January 25. Robert Burns (1759–1796) Burns supper, Robert Burns Day, Burns Night (Scotland and Scottish community). Burns suppers may be formal or informal. Both typically include haggis (a traditional Scottish dish celebrated by Burns in Address to a Haggis), Scotch whiskey and the recitation of Burns' poetry. Formal dinners are hosted by organizations such as Burns clubs, the Freemasons or St Andrews Societies.

[Image Credit: This file is licensed under the Creative Commons Attribution 2.0 Generic license. Photographer: zoonabar]


Major Ingredients:

1 pound beef (450g) heart, cut into 2-inch-wide strips.
1 pound beef (450g) liver.
1/2 pound (225g) lamb stew meat, cut in 1-inch cubes.
1 1/2 cups peeled and finely chopped yellow onion.
4 tablespoons Scots whisky.
1 tablespoon of Egg nog
2 cups oatmeal, toasted on a cookie sheet in a 375F (200°C) oven for 10 minutes).


2 teaspoons salt.
1/2 teaspoon freshly ground black pepper.
1 teaspoon dried thyme, whole.
1/2 teaspoon dried rosemary.
1/4 teaspoon freshly grated nutmeg.
3 beef CAPS (Talk to a sausage shop about these).
1 cup distilled white vinegar.
1/2 tablespoon salt for soaking.


Place the beef heart in a 4-quart (about 3-3.5 litres) covered pot and just cover with cold water. Simmer, covered, for 1 hour and 10 minutes.
Add the beef liver and lamb stew meat, and cover and simmer for 20 minutes. Remove the contents of the pot and cool. Reserve 1 cup of the liquid. Grind everything coarsely.

In a large bowl mix all of the ingredients, except for the beef caps, vinegar, and salt for soaking. Mix well and set aside. Rinse the beef caps in cold water. Turn them inside out and soak them in 2 quarts of cold water with the salt and vinegar for 1/2 hour. Drain them and rinse very well, inside and out.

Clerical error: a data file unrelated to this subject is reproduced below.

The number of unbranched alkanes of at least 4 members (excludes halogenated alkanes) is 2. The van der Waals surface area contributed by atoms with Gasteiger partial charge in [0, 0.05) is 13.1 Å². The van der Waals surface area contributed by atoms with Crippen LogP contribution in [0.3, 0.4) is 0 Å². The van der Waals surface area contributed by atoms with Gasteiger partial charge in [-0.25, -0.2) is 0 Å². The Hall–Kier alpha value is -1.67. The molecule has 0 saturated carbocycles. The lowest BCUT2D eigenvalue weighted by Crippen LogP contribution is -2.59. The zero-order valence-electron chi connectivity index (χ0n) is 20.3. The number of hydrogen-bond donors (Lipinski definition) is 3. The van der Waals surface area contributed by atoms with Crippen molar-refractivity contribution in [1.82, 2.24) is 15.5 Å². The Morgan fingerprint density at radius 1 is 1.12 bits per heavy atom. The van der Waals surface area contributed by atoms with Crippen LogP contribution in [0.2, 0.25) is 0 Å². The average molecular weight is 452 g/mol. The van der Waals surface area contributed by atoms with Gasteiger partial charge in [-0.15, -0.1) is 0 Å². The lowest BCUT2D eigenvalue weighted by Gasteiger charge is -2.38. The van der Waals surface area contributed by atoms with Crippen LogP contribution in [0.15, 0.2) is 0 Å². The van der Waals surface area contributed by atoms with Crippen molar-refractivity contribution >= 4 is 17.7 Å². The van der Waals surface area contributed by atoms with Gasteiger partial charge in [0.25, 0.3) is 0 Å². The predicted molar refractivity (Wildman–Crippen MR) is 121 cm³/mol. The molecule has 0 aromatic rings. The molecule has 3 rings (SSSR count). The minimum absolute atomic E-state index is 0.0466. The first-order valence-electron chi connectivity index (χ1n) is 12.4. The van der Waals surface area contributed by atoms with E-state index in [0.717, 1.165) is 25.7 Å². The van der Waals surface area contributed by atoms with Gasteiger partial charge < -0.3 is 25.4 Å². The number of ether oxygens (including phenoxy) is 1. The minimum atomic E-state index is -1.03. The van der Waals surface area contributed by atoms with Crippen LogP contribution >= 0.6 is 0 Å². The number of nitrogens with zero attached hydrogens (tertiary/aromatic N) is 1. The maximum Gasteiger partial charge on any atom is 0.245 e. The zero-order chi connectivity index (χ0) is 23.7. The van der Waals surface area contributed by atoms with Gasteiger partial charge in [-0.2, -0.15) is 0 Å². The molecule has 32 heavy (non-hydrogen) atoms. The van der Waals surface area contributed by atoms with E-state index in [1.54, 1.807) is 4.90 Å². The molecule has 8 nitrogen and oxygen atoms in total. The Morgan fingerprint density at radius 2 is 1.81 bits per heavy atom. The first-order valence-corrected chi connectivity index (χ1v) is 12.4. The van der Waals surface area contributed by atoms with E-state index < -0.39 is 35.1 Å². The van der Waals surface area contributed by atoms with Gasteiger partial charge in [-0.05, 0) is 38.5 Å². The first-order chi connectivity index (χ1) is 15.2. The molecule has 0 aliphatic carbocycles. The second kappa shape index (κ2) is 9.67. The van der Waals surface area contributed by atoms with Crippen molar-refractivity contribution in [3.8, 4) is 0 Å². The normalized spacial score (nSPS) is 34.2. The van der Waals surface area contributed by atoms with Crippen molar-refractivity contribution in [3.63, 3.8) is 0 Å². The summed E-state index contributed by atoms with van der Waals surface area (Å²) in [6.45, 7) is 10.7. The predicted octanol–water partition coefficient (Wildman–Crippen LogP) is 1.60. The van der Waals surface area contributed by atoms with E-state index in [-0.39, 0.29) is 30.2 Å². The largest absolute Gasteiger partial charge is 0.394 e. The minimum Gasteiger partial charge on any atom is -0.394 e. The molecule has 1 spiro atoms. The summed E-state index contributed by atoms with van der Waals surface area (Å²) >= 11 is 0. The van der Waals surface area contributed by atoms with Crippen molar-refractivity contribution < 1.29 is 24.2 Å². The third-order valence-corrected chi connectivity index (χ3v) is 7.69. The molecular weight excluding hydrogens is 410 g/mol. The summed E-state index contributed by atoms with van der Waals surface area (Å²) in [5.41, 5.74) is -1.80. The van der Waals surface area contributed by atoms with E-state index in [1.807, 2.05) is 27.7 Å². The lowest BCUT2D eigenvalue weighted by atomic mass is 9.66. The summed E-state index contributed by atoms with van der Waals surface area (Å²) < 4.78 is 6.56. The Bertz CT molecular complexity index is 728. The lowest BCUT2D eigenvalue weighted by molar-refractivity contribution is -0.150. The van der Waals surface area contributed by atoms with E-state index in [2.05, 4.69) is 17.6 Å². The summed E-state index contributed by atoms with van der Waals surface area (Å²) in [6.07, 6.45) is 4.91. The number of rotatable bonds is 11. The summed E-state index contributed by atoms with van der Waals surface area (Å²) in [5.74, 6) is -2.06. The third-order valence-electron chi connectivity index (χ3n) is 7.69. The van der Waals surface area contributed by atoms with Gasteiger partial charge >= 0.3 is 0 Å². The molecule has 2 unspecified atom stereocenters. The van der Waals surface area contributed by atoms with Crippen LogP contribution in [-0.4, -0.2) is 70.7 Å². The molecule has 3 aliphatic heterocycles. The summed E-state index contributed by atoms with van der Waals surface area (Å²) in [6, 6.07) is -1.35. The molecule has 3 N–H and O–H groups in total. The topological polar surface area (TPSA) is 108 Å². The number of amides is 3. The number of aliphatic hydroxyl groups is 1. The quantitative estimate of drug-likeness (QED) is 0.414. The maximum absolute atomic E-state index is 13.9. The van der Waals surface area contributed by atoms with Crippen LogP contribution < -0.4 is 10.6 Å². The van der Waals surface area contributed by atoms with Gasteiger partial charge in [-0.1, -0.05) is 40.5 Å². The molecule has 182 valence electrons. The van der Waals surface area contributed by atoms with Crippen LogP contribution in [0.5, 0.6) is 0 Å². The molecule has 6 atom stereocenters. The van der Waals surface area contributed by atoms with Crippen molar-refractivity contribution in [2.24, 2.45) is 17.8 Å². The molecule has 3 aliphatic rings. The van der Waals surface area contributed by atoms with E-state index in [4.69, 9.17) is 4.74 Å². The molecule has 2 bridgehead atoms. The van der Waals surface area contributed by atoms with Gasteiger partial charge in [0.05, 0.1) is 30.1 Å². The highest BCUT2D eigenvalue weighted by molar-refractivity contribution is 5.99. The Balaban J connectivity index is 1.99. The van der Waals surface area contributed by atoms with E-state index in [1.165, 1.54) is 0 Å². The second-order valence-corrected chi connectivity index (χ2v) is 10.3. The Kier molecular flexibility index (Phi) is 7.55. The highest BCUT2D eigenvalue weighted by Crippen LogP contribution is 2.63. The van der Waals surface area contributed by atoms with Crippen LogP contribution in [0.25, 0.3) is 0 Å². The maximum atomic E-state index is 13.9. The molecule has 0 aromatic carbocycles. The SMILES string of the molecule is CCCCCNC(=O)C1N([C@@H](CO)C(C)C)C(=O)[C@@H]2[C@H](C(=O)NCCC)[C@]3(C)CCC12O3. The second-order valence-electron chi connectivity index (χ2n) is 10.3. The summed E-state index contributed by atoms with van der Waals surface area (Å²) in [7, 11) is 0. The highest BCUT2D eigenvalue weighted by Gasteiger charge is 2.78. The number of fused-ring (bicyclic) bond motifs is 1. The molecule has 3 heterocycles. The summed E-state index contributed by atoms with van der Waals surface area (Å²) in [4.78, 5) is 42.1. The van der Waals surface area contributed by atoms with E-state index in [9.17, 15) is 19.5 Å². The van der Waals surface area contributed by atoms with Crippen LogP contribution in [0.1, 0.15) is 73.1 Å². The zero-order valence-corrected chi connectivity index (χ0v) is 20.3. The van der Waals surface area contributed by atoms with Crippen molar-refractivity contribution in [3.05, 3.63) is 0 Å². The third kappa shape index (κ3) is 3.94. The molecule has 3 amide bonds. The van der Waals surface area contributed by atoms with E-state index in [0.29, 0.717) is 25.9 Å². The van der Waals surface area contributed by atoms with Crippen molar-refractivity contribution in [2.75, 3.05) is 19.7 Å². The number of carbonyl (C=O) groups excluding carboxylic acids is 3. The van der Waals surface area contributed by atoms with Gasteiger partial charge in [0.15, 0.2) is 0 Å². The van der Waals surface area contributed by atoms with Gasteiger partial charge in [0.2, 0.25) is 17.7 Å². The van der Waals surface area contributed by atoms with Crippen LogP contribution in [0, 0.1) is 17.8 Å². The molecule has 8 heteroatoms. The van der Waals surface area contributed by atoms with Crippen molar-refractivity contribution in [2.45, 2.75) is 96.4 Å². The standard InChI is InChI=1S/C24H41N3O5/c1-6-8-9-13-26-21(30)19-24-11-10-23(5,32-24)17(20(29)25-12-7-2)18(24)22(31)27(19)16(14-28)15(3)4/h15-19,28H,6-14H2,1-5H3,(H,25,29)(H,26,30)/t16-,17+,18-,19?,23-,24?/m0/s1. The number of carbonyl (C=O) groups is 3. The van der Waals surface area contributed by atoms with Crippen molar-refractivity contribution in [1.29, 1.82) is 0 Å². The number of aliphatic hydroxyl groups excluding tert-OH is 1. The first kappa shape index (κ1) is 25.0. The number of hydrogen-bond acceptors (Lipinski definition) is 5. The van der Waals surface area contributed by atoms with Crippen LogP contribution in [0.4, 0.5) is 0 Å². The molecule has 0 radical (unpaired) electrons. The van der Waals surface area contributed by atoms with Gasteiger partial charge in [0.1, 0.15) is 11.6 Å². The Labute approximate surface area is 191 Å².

Divide the meat mixture into three parts. Fill the beef caps with the meat mixture and tie the ends off with string. Two will have to be tied on just one end, but the third piece will be tied on both ends. Prick the Haggis all over with corn holders or a sharp fork. Place in a steamer and steam for 1 hour and 20 minutes.
Serve the Haggis, sliced, with beef or lamb gravy.

Text Credits: Wikipedia || Cookbook

Tuesday, January 22, 2013

Fried Chicken

This dish is best when the chicken is killed the same day it is fried. Cut off the wings and legs, cut the breast in two, and also the back. Wash well and throw in weak salt and water, to extract the blood. Let it remain for half an hour or more. Take from the water, drain and dry with a clean towel, half an hour before dinner.

Lay on a dish, sprinkle a little salt over it, and sift flour thickly first on one side and then on the other, letting it remain long enough for the flour to stick well. Have ready on the frying-pan some hot lard, in which lay each piece carefully, not forgetting the liver and gizzard.